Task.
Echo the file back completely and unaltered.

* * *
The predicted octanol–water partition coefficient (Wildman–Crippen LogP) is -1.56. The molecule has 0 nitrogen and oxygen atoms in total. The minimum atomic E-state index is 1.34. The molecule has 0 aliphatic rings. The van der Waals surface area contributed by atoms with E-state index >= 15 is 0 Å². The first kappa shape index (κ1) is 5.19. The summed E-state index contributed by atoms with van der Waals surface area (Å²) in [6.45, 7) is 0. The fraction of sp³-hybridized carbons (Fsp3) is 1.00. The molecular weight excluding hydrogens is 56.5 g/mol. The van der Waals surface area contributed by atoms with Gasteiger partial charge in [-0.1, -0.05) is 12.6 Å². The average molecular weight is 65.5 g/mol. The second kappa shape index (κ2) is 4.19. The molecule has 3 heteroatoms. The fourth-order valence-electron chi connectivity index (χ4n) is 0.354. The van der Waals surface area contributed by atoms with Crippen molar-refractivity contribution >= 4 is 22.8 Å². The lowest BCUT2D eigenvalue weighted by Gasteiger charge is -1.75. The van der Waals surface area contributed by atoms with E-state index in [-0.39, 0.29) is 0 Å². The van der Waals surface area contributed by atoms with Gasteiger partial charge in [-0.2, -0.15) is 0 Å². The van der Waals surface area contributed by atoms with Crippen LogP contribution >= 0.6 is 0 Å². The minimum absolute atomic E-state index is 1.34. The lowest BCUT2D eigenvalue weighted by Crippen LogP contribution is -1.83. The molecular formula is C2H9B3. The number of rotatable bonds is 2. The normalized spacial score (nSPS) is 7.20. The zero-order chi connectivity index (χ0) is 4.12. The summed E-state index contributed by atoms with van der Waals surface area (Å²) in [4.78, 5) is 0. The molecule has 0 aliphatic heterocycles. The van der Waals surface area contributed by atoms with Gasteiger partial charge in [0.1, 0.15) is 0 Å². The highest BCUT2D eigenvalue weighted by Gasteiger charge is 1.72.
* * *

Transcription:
The predicted octanol–water partition coefficient (Wildman–Crippen LogP) is -1.56. The molecule has 0 nitrogen and oxygen atoms in total. The minimum atomic E-state index is 1.34. The molecule has 0 aliphatic rings. The van der Waals surface area contributed by atoms with E-state index >= 15 is 0 Å². The first kappa shape index (κ1) is 5.19. The summed E-state index contributed by atoms with van der Waals surface area (Å²) in [6.45, 7) is 0. The fraction of sp³-hybridized carbons (Fsp3) is 1.00. The molecular weight excluding hydrogens is 56.5 g/mol. The van der Waals surface area contributed by atoms with Gasteiger partial charge in [-0.1, -0.05) is 12.6 Å². The average molecular weight is 65.5 g/mol. The second kappa shape index (κ2) is 4.19. The molecule has 3 heteroatoms. The fourth-order valence-electron chi connectivity index (χ4n) is 0.354. The van der Waals surface area contributed by atoms with Crippen molar-refractivity contribution >= 4 is 22.8 Å². The lowest BCUT2D eigenvalue weighted by Gasteiger charge is -1.75. The van der Waals surface area contributed by atoms with E-state index in [-0.39, 0.29) is 0 Å². The van der Waals surface area contributed by atoms with Gasteiger partial charge in [-0.2, -0.15) is 0 Å². The van der Waals surface area contributed by atoms with Crippen LogP contribution >= 0.6 is 0 Å². The minimum absolute atomic E-state index is 1.34. The lowest BCUT2D eigenvalue weighted by Crippen LogP contribution is -1.83. The molecular formula is C2H9B3. The number of rotatable bonds is 2. The normalized spacial score (nSPS) is 7.20. The zero-order chi connectivity index (χ0) is 4.12. The summed E-state index contributed by atoms with van der Waals surface area (Å²) in [4.78, 5) is 0. The molecule has 0 aliphatic heterocycles. The van der Waals surface area contributed by atoms with Gasteiger partial charge in [0.1, 0.15) is 0 Å². The highest BCUT2D eigenvalue weighted by Gasteiger charge is 1.72.